Leaders should willingly share information with the team necessary for completion of their work, but also for motivation, team building, collaboration and a sense of ownership by the entire team. Additionally, information should flow through an organization freely, not simply from the top down. The leader who is closed to learning from those that technically work “for him” will quickly find that the best ideas are never heard.

10. You crush people when they make a mistake

People on the team watch how the leader handles other team member’s mistakes. If they see the leader as forgiving and applying grace to the situation, they are more likely to take a risk. If a team member believes she will feel the crushing weight of defeat if a mistake is made, she will rarely venture outside what is absolutely required to get the job done.

If you desire to be an empowering leader, you desire a challenging task. It requires more risk-taking, a greater value placed upon other people’s skills, and a willingness to humble yourself. Great organizations, however, are built by those leaders willing to empower others to lead well.

Which of these areas is hardest for you to live out as a leader?

Friday, June 11, 2010

God In Brown Shoes...

I thought this recent post by Shaun Groves was terrific:

I've been wrong before. About a lot of things. Some of them got written down.

I’ve tried to communicate God, as I understand Him at the moment, to the best of my ability, over and over again. And over and over again, as the passage of time has gifted me new vantage points and wisdom and humility, I’ve realized my heresies.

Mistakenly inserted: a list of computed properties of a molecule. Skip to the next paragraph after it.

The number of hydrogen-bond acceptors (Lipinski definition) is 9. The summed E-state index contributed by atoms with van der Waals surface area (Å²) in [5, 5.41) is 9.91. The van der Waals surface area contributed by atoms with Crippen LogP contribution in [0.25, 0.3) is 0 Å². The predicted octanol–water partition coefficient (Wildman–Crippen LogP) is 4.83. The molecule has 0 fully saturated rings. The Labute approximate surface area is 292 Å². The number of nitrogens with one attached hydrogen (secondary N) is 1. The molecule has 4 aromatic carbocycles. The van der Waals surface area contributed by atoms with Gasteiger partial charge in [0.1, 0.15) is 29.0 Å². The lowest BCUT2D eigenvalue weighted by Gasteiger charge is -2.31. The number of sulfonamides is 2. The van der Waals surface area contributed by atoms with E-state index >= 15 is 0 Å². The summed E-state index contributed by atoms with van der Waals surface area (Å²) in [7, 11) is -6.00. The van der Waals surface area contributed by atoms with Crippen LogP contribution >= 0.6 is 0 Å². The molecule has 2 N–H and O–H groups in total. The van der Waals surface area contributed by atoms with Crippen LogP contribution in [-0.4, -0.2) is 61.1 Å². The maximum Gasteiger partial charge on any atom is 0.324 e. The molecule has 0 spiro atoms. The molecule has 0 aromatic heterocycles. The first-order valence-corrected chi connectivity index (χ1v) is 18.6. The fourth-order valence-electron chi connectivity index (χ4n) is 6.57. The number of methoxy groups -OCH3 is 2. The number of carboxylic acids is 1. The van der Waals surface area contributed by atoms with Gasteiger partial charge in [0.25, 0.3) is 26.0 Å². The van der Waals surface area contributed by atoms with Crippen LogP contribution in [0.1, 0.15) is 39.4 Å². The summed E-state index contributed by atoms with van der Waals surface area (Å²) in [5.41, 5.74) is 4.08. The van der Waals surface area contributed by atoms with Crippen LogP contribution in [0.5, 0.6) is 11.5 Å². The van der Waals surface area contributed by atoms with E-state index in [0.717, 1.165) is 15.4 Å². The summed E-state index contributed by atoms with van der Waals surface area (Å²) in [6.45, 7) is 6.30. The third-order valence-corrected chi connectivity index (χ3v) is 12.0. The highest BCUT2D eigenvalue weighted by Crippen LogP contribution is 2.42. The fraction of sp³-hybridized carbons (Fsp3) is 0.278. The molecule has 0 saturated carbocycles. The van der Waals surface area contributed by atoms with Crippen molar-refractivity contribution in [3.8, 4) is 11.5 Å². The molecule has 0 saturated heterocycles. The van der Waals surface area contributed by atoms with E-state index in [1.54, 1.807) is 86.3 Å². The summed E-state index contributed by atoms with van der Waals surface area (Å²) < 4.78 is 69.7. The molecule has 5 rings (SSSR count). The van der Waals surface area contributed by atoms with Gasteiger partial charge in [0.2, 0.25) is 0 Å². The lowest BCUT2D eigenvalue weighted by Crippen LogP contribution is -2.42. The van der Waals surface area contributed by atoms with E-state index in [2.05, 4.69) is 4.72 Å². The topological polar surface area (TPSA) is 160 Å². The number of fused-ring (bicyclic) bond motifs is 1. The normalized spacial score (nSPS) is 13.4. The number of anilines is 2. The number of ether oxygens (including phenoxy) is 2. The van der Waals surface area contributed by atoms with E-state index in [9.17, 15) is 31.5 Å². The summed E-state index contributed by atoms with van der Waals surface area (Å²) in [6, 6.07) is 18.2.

Heresy is inevitable when describing God. And this fact leaves me paralyzed when I sit down to write.

What happens if I’m wrong?

Today it struck me, out of the blue, I will be. Often. As I have been. And that scared me. Until I saw it.

There’s a picture on my piano. It was drawn by my youngest daughter, the best artist in the family. It’s a picture of me.

I know this even though It lacks proper detail, color, perspective. In her rendition I have no neck, no knees or elbows. I’m wearing brown shoes and I hate brown shoes. But the hair’s right and I’m taller than everyone else on the page. And across the top, over my head, it says, “I love Daddy.”

To an art critic it’s atrocious.

As a form of photo ID it’s useless.

But to me, her Dad, the model for this piece, the recipient of this gift, it’s beautiful.

And every Wednesday we have art lessons – we sit down at the kitchen table and draw together. She’s getting better.

I know the truth matters. I’m no proponent of loosey goosey make-it-up-as-you-go-along theology. It matters what God we’re loving not just that we love God. I know Paul literally trembled when trying to put God into words – because the words matter. I know. I know. Truth. Accuracy. These things matter.

So does grace. And mercy. Two words I think – today anyway – God is speaking to me, reminding me to give myself as he’s given to me.

It’s no surprise to God when I get God wrong – when the lines and colors are out of place and he’s left neckless in brown shoes of all things. It’s inevitable.

All writers, in fact – of songs, books, blogs – are heretics. Painters and preachers and you too. God is unavoidably trimmed and bent to fit inside our words – our puny minds, our narrow cultures, time and space and pages. Every attempt to capture him is more of a sketch than a photograph. No one has rendered God right.

But I wonder if he looks at all our well-intentioned scribblings and says, “It’s beautiful... let’s draw together.

The thought of that possibility makes me brave. Today anyway.